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Celebrity Async Deathmatch - round 1

I'm working on an app with lots of asynchronous stream processing done using Rx (Reactive Extensions) - IObservable<T> method. We were discussing the other day whether to replace the implementations which only return a single data item via the Rx stream with the more standard TPL (Task Parallel Library) Task<T> method.

We came to the conclusion we wouldn't make the switch for a couple reasons, firstly keeping the code consistency, we're using Rx everywhere for async so why change; and secondly with a possibly more important reason because performance isn't an issue (at the moment).

Then I thought....

What's the performance difference between IObservable<T> and Task<T> for a single async invocation?

A simple console app should do, running IObservable<T> vs Task<T> and the quickest wins - reminds me of Celebrity Deathmatch...

Firstly we need something to test, calculating the first 100 primes:
All I need now is a couple of methods for each async implementation...

firstly IObservable<T>:
secondly Task<T>:
All I need now is a test program:

So which test method is quicker?

The answer is Task<T>, in facts it quicker by a factor of greater than 10:
Even if I swap the order Task<T> out performs:


Comments

  1. I've given this a try with the latest Rx v2.0 RTM binaries and couldn't repro the issue when making a few tweaks:

    1. The comparison above uses await in one case (Rx) but not in the other (Task with Wait instead). This makes the comparison biased due to the use of the async method machinery in the former case, but not in the latter. So, I've used await in both cases.

    2. Using a bigger sample size for the number of primes computed to get out of the noise of tens of milliseconds (which is close to the magical 15.6ms anyway), and put the whole thing in a loop to repeat and compute average run time.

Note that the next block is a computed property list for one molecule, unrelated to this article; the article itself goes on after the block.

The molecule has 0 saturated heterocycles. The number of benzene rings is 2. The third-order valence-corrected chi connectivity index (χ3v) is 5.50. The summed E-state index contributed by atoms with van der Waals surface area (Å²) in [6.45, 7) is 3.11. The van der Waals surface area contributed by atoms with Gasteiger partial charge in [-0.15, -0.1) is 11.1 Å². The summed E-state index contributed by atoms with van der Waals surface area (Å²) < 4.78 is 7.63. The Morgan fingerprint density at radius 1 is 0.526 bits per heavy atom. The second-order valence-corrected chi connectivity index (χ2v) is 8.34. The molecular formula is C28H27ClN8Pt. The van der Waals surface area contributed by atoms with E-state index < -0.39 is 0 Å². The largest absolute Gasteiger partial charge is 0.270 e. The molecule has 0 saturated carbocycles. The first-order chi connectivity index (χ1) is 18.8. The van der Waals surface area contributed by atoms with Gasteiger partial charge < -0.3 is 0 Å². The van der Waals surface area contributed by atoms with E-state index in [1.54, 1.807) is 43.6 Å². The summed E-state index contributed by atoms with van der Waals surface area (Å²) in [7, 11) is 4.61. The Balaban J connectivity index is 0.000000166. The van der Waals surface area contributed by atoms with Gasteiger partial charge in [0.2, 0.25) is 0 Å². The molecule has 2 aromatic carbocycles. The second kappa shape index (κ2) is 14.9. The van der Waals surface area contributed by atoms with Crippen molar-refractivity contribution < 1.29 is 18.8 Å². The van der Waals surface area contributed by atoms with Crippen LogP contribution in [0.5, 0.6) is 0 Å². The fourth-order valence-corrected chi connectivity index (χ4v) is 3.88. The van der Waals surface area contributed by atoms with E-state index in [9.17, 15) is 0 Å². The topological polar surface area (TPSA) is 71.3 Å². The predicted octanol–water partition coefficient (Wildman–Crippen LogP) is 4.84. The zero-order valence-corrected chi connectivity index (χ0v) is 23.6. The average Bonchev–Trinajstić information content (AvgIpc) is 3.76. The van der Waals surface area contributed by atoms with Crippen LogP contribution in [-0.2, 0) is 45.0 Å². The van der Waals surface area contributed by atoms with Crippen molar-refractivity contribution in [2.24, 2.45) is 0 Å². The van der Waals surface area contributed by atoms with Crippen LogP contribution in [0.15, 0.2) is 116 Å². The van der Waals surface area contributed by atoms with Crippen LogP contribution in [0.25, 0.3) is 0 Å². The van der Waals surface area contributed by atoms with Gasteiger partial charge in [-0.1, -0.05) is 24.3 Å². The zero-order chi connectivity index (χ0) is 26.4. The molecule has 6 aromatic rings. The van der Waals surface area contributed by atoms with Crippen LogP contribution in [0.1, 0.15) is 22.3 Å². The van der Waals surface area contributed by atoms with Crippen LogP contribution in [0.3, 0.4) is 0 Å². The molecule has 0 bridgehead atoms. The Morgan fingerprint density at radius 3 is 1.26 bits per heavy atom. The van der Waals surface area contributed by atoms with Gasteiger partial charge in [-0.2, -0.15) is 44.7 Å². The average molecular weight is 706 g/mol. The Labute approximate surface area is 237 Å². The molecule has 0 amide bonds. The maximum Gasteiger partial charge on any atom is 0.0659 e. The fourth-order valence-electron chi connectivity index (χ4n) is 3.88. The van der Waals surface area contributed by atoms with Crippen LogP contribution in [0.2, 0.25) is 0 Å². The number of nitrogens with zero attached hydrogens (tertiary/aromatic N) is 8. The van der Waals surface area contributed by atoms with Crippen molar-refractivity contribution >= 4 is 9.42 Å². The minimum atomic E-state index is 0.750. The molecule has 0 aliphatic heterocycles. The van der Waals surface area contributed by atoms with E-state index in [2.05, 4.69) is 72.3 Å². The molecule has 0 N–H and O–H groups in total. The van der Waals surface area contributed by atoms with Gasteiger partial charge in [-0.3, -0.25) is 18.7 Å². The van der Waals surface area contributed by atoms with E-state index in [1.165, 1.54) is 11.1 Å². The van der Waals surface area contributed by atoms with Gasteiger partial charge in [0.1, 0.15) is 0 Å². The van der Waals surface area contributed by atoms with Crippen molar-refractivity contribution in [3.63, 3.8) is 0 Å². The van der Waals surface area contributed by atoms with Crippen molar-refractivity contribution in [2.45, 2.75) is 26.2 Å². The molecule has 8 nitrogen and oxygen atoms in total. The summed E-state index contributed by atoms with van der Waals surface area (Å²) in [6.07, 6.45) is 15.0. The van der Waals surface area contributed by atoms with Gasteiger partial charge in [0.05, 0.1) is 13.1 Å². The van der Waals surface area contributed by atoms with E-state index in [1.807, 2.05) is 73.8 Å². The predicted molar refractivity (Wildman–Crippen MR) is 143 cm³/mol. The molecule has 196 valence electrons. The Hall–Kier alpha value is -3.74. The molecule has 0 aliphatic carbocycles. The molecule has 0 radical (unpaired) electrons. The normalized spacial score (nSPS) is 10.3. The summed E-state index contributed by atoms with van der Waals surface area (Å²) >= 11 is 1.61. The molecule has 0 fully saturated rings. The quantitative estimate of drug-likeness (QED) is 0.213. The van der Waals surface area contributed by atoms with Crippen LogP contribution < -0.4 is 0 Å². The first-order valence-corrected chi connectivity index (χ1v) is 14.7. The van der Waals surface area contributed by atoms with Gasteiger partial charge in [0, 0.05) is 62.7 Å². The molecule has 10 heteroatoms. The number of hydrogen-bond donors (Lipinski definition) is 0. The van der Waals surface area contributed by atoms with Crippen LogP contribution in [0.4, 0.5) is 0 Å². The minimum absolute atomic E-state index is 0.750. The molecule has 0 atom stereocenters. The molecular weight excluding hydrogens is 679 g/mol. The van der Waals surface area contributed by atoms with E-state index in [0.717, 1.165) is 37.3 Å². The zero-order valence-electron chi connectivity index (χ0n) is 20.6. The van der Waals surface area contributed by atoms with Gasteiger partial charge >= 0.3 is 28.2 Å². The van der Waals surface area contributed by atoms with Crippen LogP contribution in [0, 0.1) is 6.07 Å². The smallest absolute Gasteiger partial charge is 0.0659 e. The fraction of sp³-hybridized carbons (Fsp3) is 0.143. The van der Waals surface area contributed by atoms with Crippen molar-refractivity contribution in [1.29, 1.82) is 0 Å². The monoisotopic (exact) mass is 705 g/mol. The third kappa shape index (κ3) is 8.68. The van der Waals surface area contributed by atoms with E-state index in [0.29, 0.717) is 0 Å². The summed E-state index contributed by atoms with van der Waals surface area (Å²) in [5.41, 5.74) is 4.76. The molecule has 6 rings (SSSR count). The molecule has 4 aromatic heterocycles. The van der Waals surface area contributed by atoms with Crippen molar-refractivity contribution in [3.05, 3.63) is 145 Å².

3. Have a warm-up phase, eliminating the skew that may be due to mscorlib and other BCL assemblies being loaded already which Rx has to come in fresh. Also, the former assemblies are NGEN'd while Rx isn't, so giving both warm up time will eliminate JIT overheads.

    When doing all of this, the result I'm seeing are vastly different:

    - First iteration: Task wins with several 10s of percents (but not factors of 10 as shown above).
    - Subsequent iterations: IO and Task are in the same ballpark, give or take a percent on either side (mostly on the Rx side, which could be explained by our awaiter type being a class rather than a struct).

    The code used boils down to:

    sw.Start();
    {
    for (int i = 0; i < N; i++)
    await /* Task or IO */ () => CalcPrimes(M);
    }
    sw.Stop();

    with N and M being sufficiently large. When M is small, Task may take advantage of the fast path of the await code more aggressively (but then again, IObservable is optimized under the assumption event streams typically are lengthy), though Rx will do so as well (but thresholds may be different).

    In general, I'm very wary of micro-benchmarks like these. Set a performance goal for a bigger system, measure for pieces of code with relevant latencies and compute sizes, and - if goals aren't met - find the bottleneck using profilers such as the one in Visual Studio.

    ReplyDelete
  2. Bart thanks for detailed reply and I totally agree about micro-benchmarks and yes this was a micro-benchmark come to think about it.

    Keep up the good work, the 'team' must be very busy :)


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